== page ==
‘The current attitude towards victim support reveals much about societal attitudes towards domestic abuse, which does not see dignity as something abuse survivors are entitled to as a fundamental and inalienable human right, but rather as an additional extra for which they must work, opt in to, convince society that they have earned.’

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The Independent, 16th December 2016

Source: www.independent.co.uk

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David Howarth: On Parliamentary Silence – UK Constitutional Law Association

Posted December 13th, 2016 in constitutional law, EC law, news, parliament, referendums, royal prerogative, treaties by sally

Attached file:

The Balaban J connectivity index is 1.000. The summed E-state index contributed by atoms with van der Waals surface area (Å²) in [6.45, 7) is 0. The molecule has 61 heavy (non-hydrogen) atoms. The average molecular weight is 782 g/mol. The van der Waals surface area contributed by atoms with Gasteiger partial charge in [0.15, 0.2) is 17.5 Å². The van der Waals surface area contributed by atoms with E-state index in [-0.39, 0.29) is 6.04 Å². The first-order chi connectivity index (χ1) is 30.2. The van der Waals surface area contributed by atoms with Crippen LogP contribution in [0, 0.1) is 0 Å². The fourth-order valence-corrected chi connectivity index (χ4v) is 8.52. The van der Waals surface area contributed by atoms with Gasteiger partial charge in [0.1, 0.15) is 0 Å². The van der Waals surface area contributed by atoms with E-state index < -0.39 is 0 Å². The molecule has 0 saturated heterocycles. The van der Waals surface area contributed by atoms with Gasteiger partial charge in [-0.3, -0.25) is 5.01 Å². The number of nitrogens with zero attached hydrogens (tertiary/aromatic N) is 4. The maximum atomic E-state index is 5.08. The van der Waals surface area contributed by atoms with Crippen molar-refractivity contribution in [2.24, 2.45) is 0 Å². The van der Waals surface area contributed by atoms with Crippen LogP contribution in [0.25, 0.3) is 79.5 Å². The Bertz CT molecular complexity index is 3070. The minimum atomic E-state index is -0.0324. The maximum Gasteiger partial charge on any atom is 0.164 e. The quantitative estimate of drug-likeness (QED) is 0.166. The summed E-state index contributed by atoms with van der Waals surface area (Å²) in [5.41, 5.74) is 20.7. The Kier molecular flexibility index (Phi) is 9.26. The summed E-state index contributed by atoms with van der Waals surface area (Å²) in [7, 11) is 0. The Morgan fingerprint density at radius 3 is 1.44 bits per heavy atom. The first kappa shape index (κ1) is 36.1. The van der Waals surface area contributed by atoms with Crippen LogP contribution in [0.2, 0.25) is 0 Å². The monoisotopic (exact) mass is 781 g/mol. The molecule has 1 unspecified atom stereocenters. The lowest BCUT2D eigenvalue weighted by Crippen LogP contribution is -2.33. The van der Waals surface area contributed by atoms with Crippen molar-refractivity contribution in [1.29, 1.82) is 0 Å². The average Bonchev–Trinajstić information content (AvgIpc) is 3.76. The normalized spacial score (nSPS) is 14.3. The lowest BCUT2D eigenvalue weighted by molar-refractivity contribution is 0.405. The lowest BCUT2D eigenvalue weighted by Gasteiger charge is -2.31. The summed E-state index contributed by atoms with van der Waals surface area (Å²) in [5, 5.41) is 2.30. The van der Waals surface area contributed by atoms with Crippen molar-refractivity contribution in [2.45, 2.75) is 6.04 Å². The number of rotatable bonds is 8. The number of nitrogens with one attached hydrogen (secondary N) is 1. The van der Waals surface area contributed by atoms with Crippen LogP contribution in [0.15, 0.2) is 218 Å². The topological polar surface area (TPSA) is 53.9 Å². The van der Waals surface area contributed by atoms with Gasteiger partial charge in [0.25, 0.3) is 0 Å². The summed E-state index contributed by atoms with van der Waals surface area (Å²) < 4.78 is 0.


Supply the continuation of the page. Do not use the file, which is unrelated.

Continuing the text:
‘One of the most striking aspects of the arguments of counsel in Miller, as Rachel Jones has pointed out, was how much the disagreement between the parties focussed on the meaning of silence. The government’s case boiled down to an assertion that silence on the issue of whether legislation was needed to invoke Article 50 of the Treaty of European Union in a succession of statutes – the European Communities Act 1972, the Referendum Act 1975, the European Union (Amendment) Act 2008, the European Union Act 2011 and the European Union Referendum Act 2015 – should be interpreted as parliament intending that the government was permitted to use the prerogative to invoke Article 50. For example, counsel for the government repeatedly argued that because some of these statutes, especially the 2008 and 2011 Acts, put restrictions on the exercise of the government’s foreign affairs prerogative power, it must follow that those statutes mean that other aspects of the prerogative must have been intended to have been left unfettered. Expressio unius exclusio alterius. On the other side, the applicants argued that parliament’s silence, especially in the 1972 Act, meant that it intended a specific pre-existing rule to apply, namely the rule that ministers could not use the prerogative, and in particular the foreign affairs prerogative, to change the law. They also argued that parliament’s subsequent silence in the other statutes confirmed that original choice.’